Preston Scott Cohen’s ‘Recilinear Spiriculate’ (1998; in Cohen 2001: 99) is a pencil drawing showing a sequence of perspectival transformations of a blocky object. It comes from a series of formal experiments Cohen entitles ‘Sterotomic Permutations’, in which a hybrid projective / perspectival drawing technique is used to generate a group of house concepts. The drawing is an open-ended trace of a process. It doesn’t simply represent a three-dimensional object in two dimensions: there is no original object, nor a final one (although, of course, one was drawn first and one last). The drawing produces rather than represents. We witness the operation of a drawing machine. In this sense, the drawing is a *calculation* rather than a representation. Cohen sees architecture as the resolution of predicaments, to the extent that he argues predicaments should be actively sought out by the designer, and even introduced if necessary:

An architecture that is compelled to distort, and that ultimately highlights and questions norms, requires the invention of surrogate problems… Architecture could create problems, vigorously attempt to solve them, and never be able to. Architecture would thus keep itself alive by remaining an unfulfilled promise. (Cohen, 2001: 13)

Architecture should be a form of calculation, writes Cohen—but this doesn’t mean simply optimising, discovering a minimum or maximum condition. Rather, he intends that problems engender an open-ended instability, an oscillation or circulation.

‘Rectilinear Spiriculate’ oscillates between perspectival and stereotomic projection. There are two operations going on here. The Taylorian perspective apparatus employed includes a potential ambiguity about whether any anamorphosis is an effect of perspective or a property of the object itself; and Cohen exploits this further by using a procedure derived from Desargues for calculating the three-dimensional angles common in stone-cutting given only the standard figures of plan and elevation. The result of combining these two operations is that each projected figure is simultaneously the three-dimensional result of a calculation and a plane figure that can be re-inflated into three dimensions.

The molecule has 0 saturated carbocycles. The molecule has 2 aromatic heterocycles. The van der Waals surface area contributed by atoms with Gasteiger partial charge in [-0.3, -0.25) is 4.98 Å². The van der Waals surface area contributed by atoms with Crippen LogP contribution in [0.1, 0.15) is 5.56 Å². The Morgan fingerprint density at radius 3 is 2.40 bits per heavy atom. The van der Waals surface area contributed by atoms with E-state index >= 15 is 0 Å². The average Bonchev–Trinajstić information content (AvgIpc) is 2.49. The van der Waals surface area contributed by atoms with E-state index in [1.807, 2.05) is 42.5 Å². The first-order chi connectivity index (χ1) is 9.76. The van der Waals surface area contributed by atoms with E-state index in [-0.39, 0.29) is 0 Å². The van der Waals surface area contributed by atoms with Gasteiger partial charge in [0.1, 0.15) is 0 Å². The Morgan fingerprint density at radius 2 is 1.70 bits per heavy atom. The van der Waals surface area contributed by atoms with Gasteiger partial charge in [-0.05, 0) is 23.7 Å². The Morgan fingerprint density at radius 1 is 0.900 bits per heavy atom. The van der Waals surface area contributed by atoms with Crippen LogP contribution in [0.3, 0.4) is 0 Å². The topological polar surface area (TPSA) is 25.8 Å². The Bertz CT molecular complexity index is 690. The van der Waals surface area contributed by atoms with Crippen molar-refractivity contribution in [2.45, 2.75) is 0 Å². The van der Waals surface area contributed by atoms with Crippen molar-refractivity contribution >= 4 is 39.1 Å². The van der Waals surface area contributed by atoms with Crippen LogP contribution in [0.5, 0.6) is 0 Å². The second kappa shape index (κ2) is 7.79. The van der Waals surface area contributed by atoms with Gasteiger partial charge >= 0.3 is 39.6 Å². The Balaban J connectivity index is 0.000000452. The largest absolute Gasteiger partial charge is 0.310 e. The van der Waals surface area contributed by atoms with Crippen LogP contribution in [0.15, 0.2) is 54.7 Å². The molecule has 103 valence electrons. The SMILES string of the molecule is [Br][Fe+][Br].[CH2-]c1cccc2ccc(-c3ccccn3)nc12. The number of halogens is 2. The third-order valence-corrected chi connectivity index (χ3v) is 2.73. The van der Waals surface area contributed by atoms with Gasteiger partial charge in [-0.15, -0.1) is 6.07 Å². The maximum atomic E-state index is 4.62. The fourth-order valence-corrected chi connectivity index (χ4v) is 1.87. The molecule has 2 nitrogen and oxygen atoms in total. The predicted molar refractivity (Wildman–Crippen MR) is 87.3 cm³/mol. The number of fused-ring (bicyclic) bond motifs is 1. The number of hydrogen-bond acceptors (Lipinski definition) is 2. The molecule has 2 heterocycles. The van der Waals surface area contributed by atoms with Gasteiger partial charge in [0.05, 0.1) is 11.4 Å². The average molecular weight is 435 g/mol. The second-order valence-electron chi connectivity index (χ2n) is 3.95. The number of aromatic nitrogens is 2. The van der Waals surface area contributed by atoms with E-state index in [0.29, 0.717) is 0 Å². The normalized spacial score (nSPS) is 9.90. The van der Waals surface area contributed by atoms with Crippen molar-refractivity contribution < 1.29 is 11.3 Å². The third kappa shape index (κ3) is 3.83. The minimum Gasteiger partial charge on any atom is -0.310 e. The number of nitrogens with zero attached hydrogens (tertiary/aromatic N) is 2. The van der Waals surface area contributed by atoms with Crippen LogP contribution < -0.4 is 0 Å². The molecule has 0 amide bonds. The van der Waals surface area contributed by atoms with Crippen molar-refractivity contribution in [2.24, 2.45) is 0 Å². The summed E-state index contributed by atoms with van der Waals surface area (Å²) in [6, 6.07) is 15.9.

Symmetry is invariance under a transformation. The degree of symmetery is measured by the degree of invariance, or more precisely, the number of different transformations under which the object remains invariant. A cube, for example, remains unchanged by X, Y, and Z rotations of 90º, 180º, 270º, 360º, but is changed by other rotations; while a sphere can be rotated any number of degrees without varying. The sphere has a greater degree of symmetry. The transformations of ‘Rectilinear Spiriculate’ are symmetry-breaking. Lengths, angles, parallels, and ratios between lines are not preserved, although co-linearity is. In mathematical terms, this drawing is something between a projective and a differential space. De Landa writes:

Classifying geometrical objects by their degrees of symmetry represents a sharp departure from the traditional classification of geometrical figures by their essences… even though in this new approach we are still classifying entities by a property (their degree of symmetry), this property is never an intrinsic property of the entity being classified but always a property relative to a specific transformation (or group of transformations) (De Landa, 2002:17).

The object made present in ‘Rectilinear Spiriculate’ is tumbled, stretched and spun. It doesn’t rest or settle into any stable configuration. It oscillates between two and three dimensions, cast back and forth across the picture plane. But through this circulation a degree of invariance is preserved, albeit a small one. This minimal definition describes not a single object, but a *multiplicitous *one that is always being recalculated.